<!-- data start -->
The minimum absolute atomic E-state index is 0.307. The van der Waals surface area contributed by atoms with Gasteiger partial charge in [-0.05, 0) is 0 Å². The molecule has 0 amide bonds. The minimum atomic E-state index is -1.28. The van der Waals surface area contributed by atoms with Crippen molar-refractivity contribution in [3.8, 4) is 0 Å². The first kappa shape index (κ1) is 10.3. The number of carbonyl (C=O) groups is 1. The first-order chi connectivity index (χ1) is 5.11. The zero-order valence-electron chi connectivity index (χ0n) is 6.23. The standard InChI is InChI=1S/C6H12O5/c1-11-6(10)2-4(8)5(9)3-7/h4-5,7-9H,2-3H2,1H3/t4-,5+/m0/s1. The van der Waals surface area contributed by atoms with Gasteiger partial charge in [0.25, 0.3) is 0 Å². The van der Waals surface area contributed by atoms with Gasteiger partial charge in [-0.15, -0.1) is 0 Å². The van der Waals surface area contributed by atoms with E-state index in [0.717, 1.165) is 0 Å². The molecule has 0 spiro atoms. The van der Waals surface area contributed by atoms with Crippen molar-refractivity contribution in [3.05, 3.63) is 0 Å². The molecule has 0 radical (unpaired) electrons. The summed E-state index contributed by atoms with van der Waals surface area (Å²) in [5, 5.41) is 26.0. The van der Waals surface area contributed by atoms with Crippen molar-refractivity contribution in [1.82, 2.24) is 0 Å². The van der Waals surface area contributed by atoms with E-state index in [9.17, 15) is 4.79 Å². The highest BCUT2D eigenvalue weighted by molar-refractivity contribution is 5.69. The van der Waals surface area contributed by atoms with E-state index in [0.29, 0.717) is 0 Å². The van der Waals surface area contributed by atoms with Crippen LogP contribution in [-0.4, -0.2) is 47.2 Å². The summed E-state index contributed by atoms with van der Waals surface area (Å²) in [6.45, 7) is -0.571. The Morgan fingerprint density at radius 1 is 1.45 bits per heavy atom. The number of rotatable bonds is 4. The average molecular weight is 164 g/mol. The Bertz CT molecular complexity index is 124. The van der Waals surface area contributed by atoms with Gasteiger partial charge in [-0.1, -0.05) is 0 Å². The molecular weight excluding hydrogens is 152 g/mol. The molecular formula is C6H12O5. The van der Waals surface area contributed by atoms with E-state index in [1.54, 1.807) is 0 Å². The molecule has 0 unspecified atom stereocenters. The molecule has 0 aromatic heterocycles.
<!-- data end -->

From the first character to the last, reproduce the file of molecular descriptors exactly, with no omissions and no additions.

The minimum absolute atomic E-state index is 0.307. The van der Waals surface area contributed by atoms with Gasteiger partial charge in [-0.05, 0) is 0 Å². The molecule has 0 amide bonds. The minimum atomic E-state index is -1.28. The van der Waals surface area contributed by atoms with Crippen molar-refractivity contribution in [3.8, 4) is 0 Å². The first kappa shape index (κ1) is 10.3. The number of carbonyl (C=O) groups is 1. The first-order chi connectivity index (χ1) is 5.11. The zero-order valence-electron chi connectivity index (χ0n) is 6.23. The standard InChI is InChI=1S/C6H12O5/c1-11-6(10)2-4(8)5(9)3-7/h4-5,7-9H,2-3H2,1H3/t4-,5+/m0/s1. The van der Waals surface area contributed by atoms with Gasteiger partial charge in [0.25, 0.3) is 0 Å². The van der Waals surface area contributed by atoms with Gasteiger partial charge in [-0.15, -0.1) is 0 Å². The van der Waals surface area contributed by atoms with E-state index in [0.717, 1.165) is 0 Å². The molecule has 0 spiro atoms. The van der Waals surface area contributed by atoms with Crippen molar-refractivity contribution in [3.05, 3.63) is 0 Å². The molecule has 0 radical (unpaired) electrons. The summed E-state index contributed by atoms with van der Waals surface area (Å²) in [5, 5.41) is 26.0. The van der Waals surface area contributed by atoms with Crippen molar-refractivity contribution in [1.82, 2.24) is 0 Å². The van der Waals surface area contributed by atoms with E-state index in [9.17, 15) is 4.79 Å². The highest BCUT2D eigenvalue weighted by molar-refractivity contribution is 5.69. The van der Waals surface area contributed by atoms with E-state index in [0.29, 0.717) is 0 Å². The van der Waals surface area contributed by atoms with Crippen LogP contribution in [-0.4, -0.2) is 47.2 Å². The summed E-state index contributed by atoms with van der Waals surface area (Å²) in [6.45, 7) is -0.571. The Morgan fingerprint density at radius 1 is 1.45 bits per heavy atom. The number of rotatable bonds is 4. The average molecular weight is 164 g/mol. The Bertz CT molecular complexity index is 124. The van der Waals surface area contributed by atoms with Gasteiger partial charge in [-0.1, -0.05) is 0 Å². The molecular weight excluding hydrogens is 152 g/mol. The molecular formula is C6H12O5. The van der Waals surface area contributed by atoms with E-state index in [1.54, 1.807) is 0 Å². The molecule has 0 unspecified atom stereocenters. The molecule has 0 aromatic heterocycles.